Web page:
The Social Ghost Town: Miitomo

Nintendo’s first app Miitomo has been out for a couple of weeks now, bringing to our devices a new and somewhat bizarre social network to while away those spare moments of the day. Yet be that as it may, the game has already been swept under the rug, becoming forgotten in the face of the fact that there is next to nothing to do in it. It’s seems a lovely little time waster, but sadly one that hasn’t held onto our attention for long; yet there must be a future in this app, it’s not like Nintendo to quit supporting one of their products straight off the bat. So what the heck may Nintendo’s debut on tablets and smart phones have in store for us?

Screenshot_2016-04-12-12-03-34
What shall we wear today? There is an impressive collection of clothes here, I managed to pick an outfit that I’d actually wear! Beat that The Sims!

For the time being, it indeed doesn’t have much for us to be getting on with. Currently Miitomo tasks players with creating a Mii who will then ask relentless questions while filling us in on what our friends have been answering all this time. Meanwhile we gain in-game currency which allows us to buy new outfits for our Miis and increase their style level. These two goals come together with Miifotos which we can take and edit pictures featuring our Miis in their lovely new clothes. This more or less sums up the entire game; make friends and be stylish. Yet the charm is that it’s a very silly game, and to answer the questions in anything but a silly manner would almost betray the spirit of the characters on screen. They have strange computerised voices and make some truly uncomfortable and excitable faces at times. In true Nintendo fashion we’re meant to just have fun with it, and in this sense it fulfils the role of engaging time waster quite splendidly… Yet a week later and I’ve barely visited my Mii; almost two weeks on and there are no new answers from my (quite frankly limited) pool of friends. The hype has died down, and we’re left with what feels like a ghost town and however excited my Mii gets about my visit it still feels a tad lonely to play. So now that the hype has died down somewhat, we’re left with a pretty hollow experience.

 

 

Indeed as it stands all Miitomo is doing right now is asking us questions, which until it can do more, may even put its users off playing. Frankly often times the questions asked aren’t ones we feel like answering on the spot. For example being asked what has moved me recently was a heavy question to throw at me at 8am in the morning. As a social app its approach can feel quite aggressive, drawing responses out of us rather than allowing us the opportunity to take control of what we want to share or what we feel like sharing at any given time, which can be a jarring experience (mind this may be just a typically British reaction to the game, we folk in the UK can find it difficult to share exactly what’s on our minds in the face of crippling politeness). While everyone will respond to this game differently, the fact is being interrogated (even by a silly computerised version of ourselves) can be quite daunting at times. Surely the player won’t want this kind of interaction every time they have a few moments to spare to tune into the game, turning them towards the multitude of other applications we have on our devices.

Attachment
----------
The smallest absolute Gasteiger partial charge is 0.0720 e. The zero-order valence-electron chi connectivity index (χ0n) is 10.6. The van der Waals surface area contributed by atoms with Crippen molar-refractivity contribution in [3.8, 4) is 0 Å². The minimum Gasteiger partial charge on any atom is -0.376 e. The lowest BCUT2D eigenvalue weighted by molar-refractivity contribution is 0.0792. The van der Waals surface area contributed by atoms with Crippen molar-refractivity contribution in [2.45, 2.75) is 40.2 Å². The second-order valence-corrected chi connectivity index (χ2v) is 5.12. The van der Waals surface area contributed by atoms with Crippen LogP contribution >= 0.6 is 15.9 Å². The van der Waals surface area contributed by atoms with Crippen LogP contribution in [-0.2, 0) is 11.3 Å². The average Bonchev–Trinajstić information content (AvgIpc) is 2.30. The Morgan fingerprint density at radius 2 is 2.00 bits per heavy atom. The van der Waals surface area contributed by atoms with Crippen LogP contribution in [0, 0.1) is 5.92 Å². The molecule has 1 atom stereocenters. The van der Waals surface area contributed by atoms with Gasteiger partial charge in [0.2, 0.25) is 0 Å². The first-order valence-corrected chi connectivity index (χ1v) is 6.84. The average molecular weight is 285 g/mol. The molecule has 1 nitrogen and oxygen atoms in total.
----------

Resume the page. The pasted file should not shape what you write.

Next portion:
Mii Mario Hat
Okay so a nice Mario Hat isn’t exactly massive tie-in but let’s be honest, the best way to keep Miitomo relevant is to get some Mario, Zelda and Pokémon stuff involved when the hype is right.

Yet the crux of the matter will likely rear its head soon enough, as the game grows in conjunction with Nintendo’s new reward scheme My Nintendo. Indeed an account had to be created in order to start using Miitomo, which in a world where PlayStation and Xbox users reign supreme, might turn many non-Nintendo users away because there’s this sense we have to begin investing in the company rather than simply playing a game with an independent identity. We may see a surge of new users flock to Miitomo with new updates that will likely include rewards and tie-ins with My Nintendo and various other Nintendo products over time. Thus we’re likely to continue playing Miitomo not because we’re particularly interested in the game itself, but because of the rewards we’ll be able to claim via Nintendo’s new reward scheme. It reduces the legitimacy of this app as a game and may be a sign of things to come in future for Nintendo’s new app initiative. Of course we enter the realms of speculation here, but when we have articles spring up like ‘How to get a free Zelda Picross game for 3DS using My Nintendo and Miitomo’, it’s not an encouraging sign that Miitomo will grow as a game or a social media in its own right.

 

Thus Miitomo currently feels like a bit of a ghost town, and no matter how enthusiastic our Miis may be whenever we visit, they can’t make us forget about the fact that people just aren’t using it right now. While it may be an encouragement to know more users will likely flock to it as Nintendo’s reward scheme grows, sadly it doesn’t speak volumes about the opportunity for Miitomo to evolve into anything more than a detour in the pursuit of greater rewards.

For those of us already using Miitomo here are some ideas to keep the game interesting.

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